MILWAUKEE — The Obama administration's decision to delay a health care obligation for employers until 2015 is being applauded by many in Wisconsin's business community who say they could use the extra time to understand the new law and its options.
Some employers said they've been working on compliance for months and would have been ready by the Jan. 1 deadline. But others said there's so much complexity that they're grateful for the postponement, the Milwaukee Journal Sentinel reported (http://bit.ly/16Ry57x ).
At issue is the so-called pay-or-play rule, a provision of the Affordable Care Act that would apply to any employee who works at least 30 hours per week. The provision, which applies to employers who have the equivalent of more than 50 full-time employees, imposes two conditions:
— Employers who don't provide health benefits would pay a $2,000 penalty for each employee who qualifies for subsidized coverage and buys health insurance through the online marketplaces called exchanges.
— Employers who provide health benefits that cost more than 9.5 percent of an employee's income would pay a $3,000 penalty for each worker who qualifies for subsidies who buys insurance through the exchanges.
The looming deadline and threat of penalties was a concern to Ray Lipman, the chief executive of Westbury Bank in West Bend. The bank has about 150 employees, including about 50 part-time workers.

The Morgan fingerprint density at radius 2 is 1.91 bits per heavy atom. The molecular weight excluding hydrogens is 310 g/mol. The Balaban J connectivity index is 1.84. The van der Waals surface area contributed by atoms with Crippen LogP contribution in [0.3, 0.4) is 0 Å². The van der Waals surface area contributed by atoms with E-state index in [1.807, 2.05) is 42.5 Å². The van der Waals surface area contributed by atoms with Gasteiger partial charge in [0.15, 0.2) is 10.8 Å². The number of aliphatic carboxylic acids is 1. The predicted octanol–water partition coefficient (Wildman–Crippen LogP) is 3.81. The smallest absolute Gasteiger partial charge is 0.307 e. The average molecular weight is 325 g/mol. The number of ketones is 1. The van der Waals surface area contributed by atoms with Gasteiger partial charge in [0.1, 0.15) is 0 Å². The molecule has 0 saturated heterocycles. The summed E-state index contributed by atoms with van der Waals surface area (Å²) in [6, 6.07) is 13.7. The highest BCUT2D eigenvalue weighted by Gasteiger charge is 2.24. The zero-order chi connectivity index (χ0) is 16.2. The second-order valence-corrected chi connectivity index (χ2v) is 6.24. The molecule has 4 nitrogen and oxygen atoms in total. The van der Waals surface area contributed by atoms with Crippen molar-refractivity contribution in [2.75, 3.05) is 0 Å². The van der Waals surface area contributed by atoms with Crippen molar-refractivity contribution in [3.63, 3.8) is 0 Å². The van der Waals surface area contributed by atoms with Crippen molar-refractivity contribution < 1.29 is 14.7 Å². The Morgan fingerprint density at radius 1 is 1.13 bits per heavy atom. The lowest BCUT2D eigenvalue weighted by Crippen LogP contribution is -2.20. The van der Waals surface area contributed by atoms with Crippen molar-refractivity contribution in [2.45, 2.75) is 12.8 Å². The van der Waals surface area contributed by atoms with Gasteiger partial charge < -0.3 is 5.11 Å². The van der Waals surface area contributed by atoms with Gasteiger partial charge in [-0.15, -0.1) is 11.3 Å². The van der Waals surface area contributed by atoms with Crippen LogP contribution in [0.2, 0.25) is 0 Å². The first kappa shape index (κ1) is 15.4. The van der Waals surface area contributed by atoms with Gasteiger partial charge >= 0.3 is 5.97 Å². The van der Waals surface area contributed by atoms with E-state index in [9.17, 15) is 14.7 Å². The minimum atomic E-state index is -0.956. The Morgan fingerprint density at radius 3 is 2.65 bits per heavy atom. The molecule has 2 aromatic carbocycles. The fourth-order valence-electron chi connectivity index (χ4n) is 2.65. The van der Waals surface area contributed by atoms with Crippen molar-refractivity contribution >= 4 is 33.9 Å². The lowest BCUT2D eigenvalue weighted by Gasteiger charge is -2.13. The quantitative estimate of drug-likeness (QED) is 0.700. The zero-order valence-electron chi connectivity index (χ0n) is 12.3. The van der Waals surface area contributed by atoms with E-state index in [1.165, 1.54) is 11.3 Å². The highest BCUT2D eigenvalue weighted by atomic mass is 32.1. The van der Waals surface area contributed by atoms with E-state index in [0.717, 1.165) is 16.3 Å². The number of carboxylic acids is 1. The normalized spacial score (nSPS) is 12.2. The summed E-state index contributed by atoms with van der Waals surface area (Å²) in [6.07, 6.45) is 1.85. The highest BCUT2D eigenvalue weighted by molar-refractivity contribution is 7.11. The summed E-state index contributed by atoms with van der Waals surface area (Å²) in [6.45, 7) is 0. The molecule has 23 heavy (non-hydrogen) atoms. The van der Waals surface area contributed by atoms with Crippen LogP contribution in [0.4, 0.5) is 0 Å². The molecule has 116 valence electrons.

"We were getting down to the wire here," Lipman said. "And there was concern about the penalties."
The law defines a full-time worker as one who works 30 or more hours per week on average. But for some employers, determining who meets that requirement turned out to be surprisingly complicated.
For example, an employee on a salary, such as a part-time lawyer or adjunct professor, may be paid based on working 24 hours a week while in reality working more than 30 hours a week, said Rich Yurkowitz, a benefits consultant with Aon Hewitt.
"It is not as simple as you work in a factory and you work 40 hours," Yurkowitz said.
Retail and restaurant chains, which generally hire a large number of part-time workers, also are among those most affected by the new law. Two industry associations, the Retail Industry Leaders Association and the National Restaurant Association, praised the administration's decision.
For other employers, the pay-or-play penalty wasn't likely to have as much effect. Most large employers provide health insurance: 98 percent of those with more than 200 employees and 94 percent of those with between 50 and 199 employees, according to the Kaiser Family Foundation.
Strattec Security Corp. in Glendale was ready for the regulations, said Patrick Hansen, the company's chief financial officer. The company, which makes automotive keys and locks, has 380 employees in the Milwaukee area and 2,600 worldwide.
"We actually have been working on it for the last six months," Hansen said. "It's extra work but you can deal with it."
Opponents of health care reform have criticized the penalty, saying it gives companies an additional incentive to hire employees only part time. They also contend that employers would cut workers' hours because of the provision.
But benefits consultants said hiring part-time workers would make scheduling and staffing more complex.
"The most talented employees are going to be in demand, and they are not going to accept a job that doesn't offer benefits and that is part time," said Dan Levin, a principal with Buck Consultants.